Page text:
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Third World Hands and the Denial of History

In Western culture and particularly in its visual arts there are strong conventions that place peasant life close to nature, in a realm of slow time that is largely impervious to historical change, and limited to the core functions of human subsistence.  Obviously, none of this precludes being the subject of a striking artistic image.


This photograph from Mumbai of a potter’s hand working the wet clay is a stunning composition.  The odd yet graceful configuration of the hand, the exceptional tonality of the light on the grey mud, the tension between the immobility signified by the drying mud on his hand and the continuous motion of the spinning artifact–these combine to create a richly textured image.  It remains an image of a primitive world, however: we see a human body caked in the primal mud from which it came and to which all return; that hand is engaged in artisanal labor to fashion a simple object (a lamp for a religious festival); and it even hints at affinity with the animal kingdom, as the dried clay looks like elephant hide as the extended finger then becomes a prehensile trunk, sensitive but still confined within brute nature.

I hate to reduce a fine photograph to a finger puppet (even if it is there to be seen).  And I could have said more–in fact, I have said more in a post on a similar image (see the second photo in the post) in October 2007.  As today, that image was taken during preparations for the Hindi festival of lights.  (Primitive life is thought to be cyclical but is more than that; journalism is thought to be continuously new but actually is cyclical.)  I’m featuring the current photograph because it is one of several images this week (and a steady stream of such images throughout the year) that feature fragmentary images of hands from the third world.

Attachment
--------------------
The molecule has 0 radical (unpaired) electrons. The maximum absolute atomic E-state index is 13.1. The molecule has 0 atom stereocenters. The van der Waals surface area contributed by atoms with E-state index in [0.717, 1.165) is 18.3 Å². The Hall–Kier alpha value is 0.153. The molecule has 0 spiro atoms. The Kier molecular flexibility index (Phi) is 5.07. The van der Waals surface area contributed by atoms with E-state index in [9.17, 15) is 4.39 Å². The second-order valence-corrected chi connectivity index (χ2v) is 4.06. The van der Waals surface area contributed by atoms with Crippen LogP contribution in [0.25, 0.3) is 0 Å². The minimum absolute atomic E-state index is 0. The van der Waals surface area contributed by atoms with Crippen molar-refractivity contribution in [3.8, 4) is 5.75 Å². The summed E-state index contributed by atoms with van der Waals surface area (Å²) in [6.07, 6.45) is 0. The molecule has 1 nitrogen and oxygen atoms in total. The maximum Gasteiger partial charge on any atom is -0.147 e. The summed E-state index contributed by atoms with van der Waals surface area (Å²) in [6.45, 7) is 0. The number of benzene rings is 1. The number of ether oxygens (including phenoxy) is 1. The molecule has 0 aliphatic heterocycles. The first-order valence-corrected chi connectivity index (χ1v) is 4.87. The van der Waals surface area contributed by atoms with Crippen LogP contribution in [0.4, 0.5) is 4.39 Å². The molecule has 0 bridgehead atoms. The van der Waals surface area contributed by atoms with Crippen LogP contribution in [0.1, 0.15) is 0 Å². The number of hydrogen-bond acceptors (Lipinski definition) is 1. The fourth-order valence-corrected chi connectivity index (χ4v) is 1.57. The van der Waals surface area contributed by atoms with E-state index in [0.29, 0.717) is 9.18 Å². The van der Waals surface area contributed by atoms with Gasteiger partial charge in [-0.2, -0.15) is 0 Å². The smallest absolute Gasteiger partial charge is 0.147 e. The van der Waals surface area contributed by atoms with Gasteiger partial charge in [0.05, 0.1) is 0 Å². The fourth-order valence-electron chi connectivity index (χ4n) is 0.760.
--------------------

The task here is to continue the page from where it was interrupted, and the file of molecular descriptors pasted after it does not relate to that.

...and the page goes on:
If you showed an image of a poor old woman today and captioned it “crone,” you would rightly catch hell.  But this photo is close to that.  We see the old woman’s hand scratching across the dirt for the pistachios, as if to furtively grasp her widow’s mite.  She might actually be a person of considerable status and wisdom, as the caption merely said that the nuts had been spilled, but the photograph alone presents a social type, not a person.  As above, there is a hint of culture (jewelry, like the pottery, is the basic stuff of museum collections), but this is an image of bare life.

Note the same elements predominate in this image:


Again, a rudimentary sign of culture (the prayer beads) serves to emphasize the dirty hands and rough clothing of someone living in a world of manual labor.  The worn nail is particularly harsh–like the first hand, some wearing process pushes the viewer back into nature, into a visceral, painful, inevitable mortality.  Religion seems an obvious consolation, and so, once again, a person and his society are denominated as essentially simple, pre-modern, and located within conditions and cultures that are changeless.

All three photographs appeared in slide shows at major newspapers this week.  None of them were taken with the intention to demean their subjects.  Nor do they, by themselves.  But surely one cumulative effect is to further consolidate a cultural geography that places some people in a modern world of continuous change while keeping others in a timeless realm where survival for another year is thought to be enough.

This fragmenting vision is wrong, of course, but more than that, it is a morally flawed pattern of denial.  Instead of reproducing images that make poverty seem timeless, there is need to recognize that everyone lives in history.  Only then can one fully understand how all are connected in a web of obligation, and why continued suffering is a collective failure, not least by those most capable of being agents of change.

Photographs by Arko Datta/Reuters, Ahmad Gharabli/AFP-Getty Images, Ahmad Masood/Reuters.


Third World Hands and the Denial of History


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